But on the other hand, the Germans were only half-heartedly trusted : war memories still loomed over postwar politics. What made things even more uncomfortable in this respect was that Nazi propaganda had hijacked the very concept of European unity and cooperation throughout the war . Admittedly, the Federal Republic was a different regime, run by true democrats who had opposed Hitler. Still, most Europeans were getting a bit nervous about the prospect of bringing back the Germans as full-fledged partners into united Europe. Or a bit schizophrenic. The left, rational, hemisphere in their brains said yes. The right, emotional, hemisphere was reluctant. Economic cooperation was OK. Further cooperation – like an integrated European defense – was rejected.
What finally brought Europe into being, not just as a common market or as an array of technical agencies but as the Union it is now, was the French-German relationship engineered by Charles de Gaulle and Adenauer in the early 1960s. France was the largest European country beside Germany on the continent. It had been for one century Germany’s pivotal enemy. Both nations had lost millions of lives fighting each the other. De Gaulle had been the head of the French Resistance against Hitler’s Germany. And now, so De Gaulle said, there was going to be not just peace and cooperation, but friendship as well : the most momentous provision in the 1963 Elysée Treaty was the creation of a French-German Youth Office. The left and right hemispheres were reunited. And European integration could start for real.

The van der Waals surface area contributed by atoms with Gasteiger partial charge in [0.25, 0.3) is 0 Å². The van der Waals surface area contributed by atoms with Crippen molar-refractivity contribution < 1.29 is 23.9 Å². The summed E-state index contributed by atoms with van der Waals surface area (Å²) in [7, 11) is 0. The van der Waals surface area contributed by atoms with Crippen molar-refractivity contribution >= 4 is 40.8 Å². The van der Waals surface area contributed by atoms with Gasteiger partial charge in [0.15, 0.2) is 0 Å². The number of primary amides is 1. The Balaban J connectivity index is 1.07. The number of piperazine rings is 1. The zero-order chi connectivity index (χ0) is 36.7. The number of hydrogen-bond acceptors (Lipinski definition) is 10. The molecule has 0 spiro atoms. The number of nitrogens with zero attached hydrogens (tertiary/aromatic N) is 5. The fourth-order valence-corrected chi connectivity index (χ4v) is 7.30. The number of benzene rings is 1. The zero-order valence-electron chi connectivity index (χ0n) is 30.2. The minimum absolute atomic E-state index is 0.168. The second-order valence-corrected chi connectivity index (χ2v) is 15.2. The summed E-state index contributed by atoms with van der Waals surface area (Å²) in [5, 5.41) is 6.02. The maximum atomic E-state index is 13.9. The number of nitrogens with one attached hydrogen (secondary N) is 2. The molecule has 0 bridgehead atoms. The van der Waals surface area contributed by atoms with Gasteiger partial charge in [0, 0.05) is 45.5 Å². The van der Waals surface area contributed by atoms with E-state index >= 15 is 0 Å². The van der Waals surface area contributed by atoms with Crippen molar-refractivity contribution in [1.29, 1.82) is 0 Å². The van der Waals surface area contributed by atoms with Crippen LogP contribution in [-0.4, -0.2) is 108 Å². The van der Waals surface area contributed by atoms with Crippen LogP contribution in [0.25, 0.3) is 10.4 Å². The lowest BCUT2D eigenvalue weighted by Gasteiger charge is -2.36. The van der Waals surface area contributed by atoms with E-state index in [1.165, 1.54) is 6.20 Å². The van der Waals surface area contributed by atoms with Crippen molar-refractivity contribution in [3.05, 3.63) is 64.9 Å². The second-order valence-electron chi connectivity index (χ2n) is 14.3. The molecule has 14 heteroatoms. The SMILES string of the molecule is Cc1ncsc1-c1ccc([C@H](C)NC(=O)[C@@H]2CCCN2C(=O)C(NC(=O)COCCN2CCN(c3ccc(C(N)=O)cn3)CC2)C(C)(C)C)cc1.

Clearly, the Europe of 2003 is not any more the Europe of 1945 nor even that of 1963. Still, the French-German relationship should not be construed as something of the past. It has remained for forty years the catalyst for every single European breakthrough, including the successive enlargements from six countries to fifteen and the new treaties of the 1990s. It has been instrumental in securing monetary stability and lauching the euro. It helped Germany to achieve unity in 1990. It paved the way to the coming integration of a host of new nations from the former Eastern Europe. And it is, in the opinion of many Europeans – including Noelle Lenoir, the French minister for European Affairs – , more needed now than ever.
Let’s face it. The early 2000s are a troubled world. We face terrorism, war, cultural clashes, economic depression, environmental decay. The more united the European nations will stand, the better it may be for Europe and for other places as well. And the fact that the French and the Germans have been accustomed for so long to discuss such things is rather an asset in this respect. There is not, and never was, a French-German " axis ". There is, however, a Paris-Berlin model for understanding that all Europeans can emulate and derive benefit from. The French-German partnership has already been extented to Poland, as the " Weimar Triangle ". Another extension is perhaps in the making : in the wake of the French-British Touquet summit, last February, Britain has joined France and Germany in a common initiative for economic recovery. A good omen, indeed.